The people that are admitted to the commitment center that is still on the island have no “end date”, which is crazy to me, it does not seem legal. The people don’t want to deal with these types of people so they send them to this Island and don’t talk about it. They are being locked away without the criminal locking away because they don’t know how to handle these people or know what to do with these people.

  6. This podcast on McNeil Island and its prison was very interesting. The fact that this prison only holds sexually violent offenders is very peculiar, as well as the fact that this prison was one of the first three federal prisons in the United States. It was very interesting to hear about the “cold close” the prison experienced in 2011, with the government just kind of packing up and leaving, and in such a hurry that they left the prison to deteriorate and rot, abandoned very suddenly. The fact that the oldest part of the prison was built in 1907 makes it a historical landmark in my eyes, again with the fact that the prison was only the third federal prison to open within the US, and furthermore, that this prison experienced the massive prison reform within the US/Washington State that occurred during the 1970’s and 1980’s. Lastly, the commitment center the podcast talked about was very interesting, and the fact that people spent time in prison for sexual crimes, but then spent even more time past their sentence in the McNeil Prison confined to the commitment center. I have never heard of a program like that before, but the podcast linking the prison activities to that of the Japanese Internment Camps of WWII makes me wonder about the involuntariness of that commitment center.

  7. When I saw the photo first, it reminded me of Alcatraz. In fact, it was a prison that I have never heard of. Honestly, I do not know that many prisons in different states, however, if there was a prison on an island, I should have seen it or heard about it from somewhere. Well, but I have never heard of it until today. The podcast was quite interesting. The concept of special commitment center was the most interesting factor. Also, it was intriguing to hear them describing how the environment around the island is fascinating, and that some prisoners were able to see outside through the window. It just made me wonder randomly about what those prisoners must have been thinking while looking at part of the scenery in their cells. It was remarkable to hear that in 1893, 90% of the prisoners were there for selling liquors to Native Americans as well.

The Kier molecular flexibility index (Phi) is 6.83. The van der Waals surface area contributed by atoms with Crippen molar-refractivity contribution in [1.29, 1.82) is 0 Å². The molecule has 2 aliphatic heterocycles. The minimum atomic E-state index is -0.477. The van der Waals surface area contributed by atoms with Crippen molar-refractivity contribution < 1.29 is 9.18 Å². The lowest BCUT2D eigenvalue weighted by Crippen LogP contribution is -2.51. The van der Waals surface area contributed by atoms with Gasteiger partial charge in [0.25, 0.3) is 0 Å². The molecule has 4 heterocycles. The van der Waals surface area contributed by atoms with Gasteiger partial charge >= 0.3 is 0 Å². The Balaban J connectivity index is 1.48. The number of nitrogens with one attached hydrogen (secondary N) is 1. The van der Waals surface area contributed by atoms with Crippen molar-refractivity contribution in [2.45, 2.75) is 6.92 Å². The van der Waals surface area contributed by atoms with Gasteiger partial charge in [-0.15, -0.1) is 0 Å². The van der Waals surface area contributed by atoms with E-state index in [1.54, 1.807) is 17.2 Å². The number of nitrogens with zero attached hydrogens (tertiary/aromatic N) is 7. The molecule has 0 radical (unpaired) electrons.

8. I would love going to an old prison museum and I think that this would be the perfect opportunity because it has a history. I like how the prison was built before Washington was a state, that shows how important prisons and criminal justice is to the people at that time. I was surprised by how many important people were imprisoned at McNeil and still no one knew about it. The section about the beauty of the scenery around the prison was shocking because prisons now are not described as “beautiful”.

  9. I found this prison to be interesting, the fact that it is one of the oldest prisons in the country yet still unknown to many is amazing. I don’t remember if it was in the podcast or in the text below where it mentions that it housed a young Charles Manson at one point. It was interesting that the guard mentioned that Charles was a “whiner” and that for the most part he kept to himself playing a banjo. It was interesting to hear that the prison was just practically abandoned, like old tuberculosis hospitals or Chernobyl. When they mentioned that on a tour/walkthrough, that you could tell one minute it was a prison and the next minute they were free or transported was weird to me. The fact that there were unfinished card games on tables and half written notes gives it an eerie feeling, and I feel like it should be used as a movie set. I did find it odd how there was a special commitment center on the island and attached to the prison that is still in operation. Like briefly discussed in the podcast, why close a huge prison that serves a greater number of prisoners yet keep open a tiny facility such as the special commitment center. I also didn’t know it was possible to keep sexual predators locked up even after their sentence was up. I googled it as it sounded like an infringement of constitutional rights, 1997 the supreme court voted on it in a 5-4 ruling making it ok to do. I would want to know more about this, does the institution only hold violent sexual predators, or does it just hold sexual predators in general. While I do believe sexual predators need to be dealt with, I don’t know if exiling them from society is the answer either. Sexual predators that are deemed not safe to the community I fully agree with exiling to an island, but I would want to see more statistics on this as I feel like many people labeled sexual predators due to statutory rape charges from earlier ages.

    LINK: Cnn article about sex offenders remaining locked up after sentences.
    http://www.cnn.com/US/9706/23/scotus/index.html